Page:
When most people around the world think of England, they think it rains all the time.
In my part of the world, in Kent, our average yearly rainfall is 650mm. Compare that to Sydney, which has an average of 1,400mm per year.
In the summer we can go for weeks, if not months, without rain. In fact I think that our particular village has a rain-exclusion zone around it. It has been known to be tipping it down in nearby Sissinghurst or Biddenden, but not a drop of it reaches us.
And this is why today I am watering the garden.
There is an art to this. You can do more harm than good. Most of the plants I grow are incredibly tolerant creatures, and I rarely, if ever, water them. Peonies, hardy geraniums, salvia, phlox, penstemons, alchemilla, hemerocallis, lychnis, crocosmia and euphorbia all fit into this category.
Roses, however, don’t like to dry out. They can go for a good spell. I haven’t watered at all this year up until now because we had a nice wet spring, and we had a day of rain a month ago. But the forecast is for a week of temperatures over 30°C, and the roses are at peak flowering time. I am going to take the precaution now of giving them a really good soak.
A really good soak is the key to good watering.
A sprinkle is a disaster. It just encourages roots up to the surface of the soil, where they will ultimately dry out faster. We want to encourage good deep roots, that can reach down to groundwater, and access that for most, if not all, of the year.
Time of Day
Avoid watering in the midday sun, when much of the water will evaporate. Early morning and evening are the best times to water. It is a pleasant thing to do to wander around the garden of an evening, a glass of wine in one hand, a watering can in the other. Warning: do not get them mixed up.
A Watering Can
In my last garden, I didn’t have a hose, so I watered everything from a can. This did take time, but I built up good arm muscles. A can per perennial, and two cans per rose was my rule of thumb. This did encourage a judicious use of water. I prioritised my raised vegetable beds and pots. Only newly-planted specimens in the flowerbeds were watered. If you have a water butt (an excellent way to collect rainwater from your roof) you will need to distribute it via a watering can.
A Hose Pipe*
A hose pipe is a wondrous thing. And also a menace. Its coils move in mysterious ways. If you tug a hose, you are likely to be throttling or decapitating a plant around the edge of your flowerbed. Make use of the legs of garden furniture to kettle the hose where it can not flail about and wreak havoc.
Also, don’t underestimate the ferocity of a hose’s spray. To a plant with delicate stems, it is like a water-canon. I have learnt the hard way to water low down, ideally at ground level, which will prevent flowering stems from sustaining whiplash injuries from the spray. If you can water under a plant’s canopy of foliage, you also reduce the amount of water lost from evaporation. The water that you use is more likely to get down to the plant’s roots.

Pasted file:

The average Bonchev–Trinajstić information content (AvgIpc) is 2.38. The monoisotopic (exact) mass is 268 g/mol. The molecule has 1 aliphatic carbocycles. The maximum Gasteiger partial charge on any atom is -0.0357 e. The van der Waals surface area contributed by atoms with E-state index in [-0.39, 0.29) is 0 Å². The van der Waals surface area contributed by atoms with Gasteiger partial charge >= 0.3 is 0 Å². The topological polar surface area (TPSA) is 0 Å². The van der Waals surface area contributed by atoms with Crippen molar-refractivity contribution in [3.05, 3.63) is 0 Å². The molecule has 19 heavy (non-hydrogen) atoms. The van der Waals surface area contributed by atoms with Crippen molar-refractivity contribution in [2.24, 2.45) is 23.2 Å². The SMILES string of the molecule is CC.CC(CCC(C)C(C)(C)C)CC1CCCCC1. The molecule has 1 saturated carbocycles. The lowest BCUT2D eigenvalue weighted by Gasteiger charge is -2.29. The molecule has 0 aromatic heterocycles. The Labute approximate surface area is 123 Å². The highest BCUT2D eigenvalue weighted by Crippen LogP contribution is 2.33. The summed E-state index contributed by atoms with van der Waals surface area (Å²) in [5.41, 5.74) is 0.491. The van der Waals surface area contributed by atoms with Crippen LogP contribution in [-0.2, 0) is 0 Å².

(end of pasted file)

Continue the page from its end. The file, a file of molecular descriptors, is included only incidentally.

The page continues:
Hoses are agile. Don’t leave them unsupervised for long. They can flip over and flail about, sending a jet in the opposite direction. Many a time I have watered myself thoroughly.
I will often leave a hose on a low setting to mimic the gentle soak of rain. A fast spray is likely to send the water skimming over the surface of hot-baked soil, and down your garden path. A low dose is often more effective.
A Leaky Pipe
I know, it sounds unpleasant. This is a low-maintenance way to water. The hose is slightly porous, or has holes at lengths along it. You leave the water running for a hour or two, to mimic a drizzly day. This sounds fantastic, but in reality, the leaky pipe gets in the way of digging, and you get big leaks in some places, which means that further along the pipe there is no water flow. I am not a fan.
An Irrigation System
Yes, in an ideal world, we would construct our gardens to have channels to collect rainwater, with a soak-away, and zones of plantings to suit the plants’ preferences. Until then, follow the options above!
Pots require regular watering, where flowerbeds can manage a few weeks without rain. A good soak once a week is much better than a light sprinkle every day. You should keep going until you see water coming out of the bottom of the pot.
If a pot has really dried out, the soil shrinks away from the sides of the pot, and so there is a danger that the water is just running down the inside sides of the pot, but hasn’t found the rootball of the plant. I sometimes poke my finger into the soil to check if it is wet. At the same time I am making an irrigation channel, deeper into the soil. A finger is an ideal poking device, as you are unlikely to damage roots in the process.
In high summer, pots dry out faster, and so you might need to water twice or three times a week. The smaller the pot, the faster it will dry out. Glazed pots stay moist for longer than terracotta pots, and grouping pots will create a more humid micro-climate and they won’t dry out so quickly.
The best way to protect your plants during drought is to apply a really thick layer (5-10cm) of mulch over your soil after a good rain. This is my favourite winter job. I use well-rotted farmyard manure or compost, which will also break down and feed the plant over a long period. You can also use bark or wood chippings, which do the same over an even longer period. Gravel or slate are more expensive options, and won’t feed your soil.
*Provided you don’t have a hose-pipe ban. If you do, revert to the watering can and water-butt method above, and only water those plants that really need it.
How do you water wisely? What are your favourite drought-tolerant plants?
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